• Israelis won't be reading new Iain Banks material in Hebrew: but wouldn't taking steps to actually making sure no titles in whatever language are sold in Israel be more productive as boycott? Won't they just buy English? Unless of course he's planning another Feersum Endjinn
  • Flocks of artists have canceled concerts in Israel, amongst others, Gorillaz (wtf? is this the man that tried to get music fans' conscience back on tracks during the acceptance of Gorillaz's first MTV award in 2001?) and and The Pixies (whose ethics apparently need a bit of blood before action is called for).
Then there is Elvis Costello, who was well ahead the game when he canceled his dates.

All in all, who am I to criticise? Every good deed done is one good deed done. All you can do in the crazy muppet show the world is, is stand your own ground, friendly and without arrogance, understanding full well that a man is worth as much as his deeds (2).

Belgian elections
Don't do it if it's not fitting, don't say it if it isn't true. Always keep your own purpose and resolution free from compulsion and necessity. Consider the true nature of everything you see and hear, dissect it in cause, matter, meaning and intent, and ponder upon its expiration date. (3)(4)

So, Sunday is the big day. I've looked at party statements, and am saddened by the absence of real important stuff. Comparing statements of (verbal) communications is sometimes clearer: CD&V (Flemish Christian democrats, never get my vote FYI) talk about keeping retirement pay manageable, SPa (Flemish socialists) talk about having worthwhile retirement pay. It's the little stuff like that that makes the difference.

But after studying all the talking heads, I must conclude that I'll stick with the socialists this time, even if I'm greatly vexed that they're more concerned about making life a breeze for mums and children (hello baby-boom? Is that really what we need? Again? Isn't that exactly the cause of the current retirement pay problem?) instead of real structural changes. Like most parties--left, center or right--they have become terribly complacent. I agree with Peter Singer on this: the left hasn't really evolved since the 19th century, unlike then ideas of the right. Perhaps I should buy a box full of copies of his on a Darwinian Left and send them to lefty parties for free. It will be too late for this election, but it is never too late to change the world.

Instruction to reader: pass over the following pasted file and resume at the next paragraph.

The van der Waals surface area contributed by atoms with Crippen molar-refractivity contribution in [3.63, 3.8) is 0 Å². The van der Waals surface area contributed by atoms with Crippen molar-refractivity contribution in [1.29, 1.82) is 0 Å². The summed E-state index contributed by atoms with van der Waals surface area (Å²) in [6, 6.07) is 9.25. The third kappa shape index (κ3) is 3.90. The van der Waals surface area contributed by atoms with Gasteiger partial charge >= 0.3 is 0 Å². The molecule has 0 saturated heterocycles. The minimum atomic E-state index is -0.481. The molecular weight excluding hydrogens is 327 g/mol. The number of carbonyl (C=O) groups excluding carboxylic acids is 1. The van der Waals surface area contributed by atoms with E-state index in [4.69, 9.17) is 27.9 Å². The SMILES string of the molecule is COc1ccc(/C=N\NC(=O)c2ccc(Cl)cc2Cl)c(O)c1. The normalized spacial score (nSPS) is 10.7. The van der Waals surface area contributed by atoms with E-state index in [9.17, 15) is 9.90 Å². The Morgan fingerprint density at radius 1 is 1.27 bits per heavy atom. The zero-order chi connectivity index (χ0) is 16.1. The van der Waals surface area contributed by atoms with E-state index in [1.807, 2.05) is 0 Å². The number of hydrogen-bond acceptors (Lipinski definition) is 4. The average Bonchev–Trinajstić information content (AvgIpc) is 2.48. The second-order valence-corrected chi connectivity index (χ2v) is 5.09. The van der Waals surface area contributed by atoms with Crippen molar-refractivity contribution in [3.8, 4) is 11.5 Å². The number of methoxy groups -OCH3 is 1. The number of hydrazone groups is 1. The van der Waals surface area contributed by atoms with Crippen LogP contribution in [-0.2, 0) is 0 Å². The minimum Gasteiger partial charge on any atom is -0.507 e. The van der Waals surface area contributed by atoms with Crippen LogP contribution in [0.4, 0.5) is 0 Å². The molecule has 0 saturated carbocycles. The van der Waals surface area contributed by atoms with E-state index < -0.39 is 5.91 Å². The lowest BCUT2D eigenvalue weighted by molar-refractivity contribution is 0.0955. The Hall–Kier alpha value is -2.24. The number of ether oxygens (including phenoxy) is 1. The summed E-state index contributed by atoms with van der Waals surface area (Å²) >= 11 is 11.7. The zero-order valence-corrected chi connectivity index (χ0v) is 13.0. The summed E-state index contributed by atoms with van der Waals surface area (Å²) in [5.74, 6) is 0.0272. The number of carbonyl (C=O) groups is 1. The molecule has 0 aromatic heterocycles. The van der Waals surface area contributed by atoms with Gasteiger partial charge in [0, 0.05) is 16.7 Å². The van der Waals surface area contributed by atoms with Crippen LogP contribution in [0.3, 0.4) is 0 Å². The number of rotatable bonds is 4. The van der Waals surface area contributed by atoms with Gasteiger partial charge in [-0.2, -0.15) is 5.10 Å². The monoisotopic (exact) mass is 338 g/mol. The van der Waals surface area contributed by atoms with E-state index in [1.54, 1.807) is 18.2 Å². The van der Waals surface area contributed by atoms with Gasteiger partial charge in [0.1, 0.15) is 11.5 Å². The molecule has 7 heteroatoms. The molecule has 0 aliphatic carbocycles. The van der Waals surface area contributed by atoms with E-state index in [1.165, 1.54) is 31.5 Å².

Wildheit @ Psychoshop
So the site is somewhattish back on its feet a bit, and this time I've made sure the SQL database gets automatically backed up. Murphy proof! Or so I hope.

There was this stuff I wanted to add to the site but I got completely lost in my terribly well-organised bookmarks ==> procrastination of the worst kind!

One cool design aid link: Online Color Scheme Designer

But all that getting lost in digiland made me think of what some smart ancient dude(1) once said (or hath sayeth or something):
Be not deceived; for thou shalt never live to read thy moral commentaries, nor the acts of the famous Romans and Grecians; nor those excerpts from several books; all which thou hadst provided and laid up for thyself against thine old age. Hasten therefore to an end, and giving over all vain hopes, help thyself in time if thou carest for thyself, as thou oughtest to do.
~ Marcus Aurelius, Meditations, Book III.14

So there, Marcus knows best, and I'm off to continuing some work. It will be hard, because as my recent false starts with the new books I bought prove: Cow Watcher is working on SF, so I can't read SF. So I guess I better find something fantasy amongst my projects that needs working on in the mean time...

(*) bracketed because the Israelis don't seem to grasp the definition of "border": when its between them and the Palestinians its their border, if its between the Palestinians and the world it is their border (and not the Palestinians). That's like agreeing to the border between Belgium and France, but saying Belgium has a right to intervene on France's border with Spain, because it's our border too. Plus: agreeing on a border is agreeing to stop changing it.
(1) intentional use of ignoramus phrasing
(2) a rephrasing of: Public shows and solemnities with much pomp and vanity, stage plays, flocks and herds; conflicts and con tentions: a bone thrown to a company of hungry curs; a bait for greedy fishes; the painfulness, and continual burden-bearing of wretched ants, the running to and fro of terrified mice: little puppets drawn up and down with wires and nerves: these be the objects of the world. among all these thou must stand steadfast, meekly affected, and free from all manner of indignation; with this right ratiocination and apprehension; that as the worth is of those things which a man doth affect, so is in very deed every man's worth more or less ~Marcus Aurelius, Meditations, Book VII.3
(3) a rephrasing of: If it be not fitting, do it not. If it be not true, speak it not. Ever maintain thine own purpose and resolution free from all compulsion and necessity. ~Marcus Aurelius, Meditations, Book XII.13
(4) a rephrasing of: Of everything that presents itself unto thee, to consider what the true nature of it is, and to unfold it, as it were, by dividing it into that which is formal : that which is material: the true use or end of it, and the just time that it is appointed to last. ~Marcus Aurelius, Meditations, Book XII.14

To blog or not to blog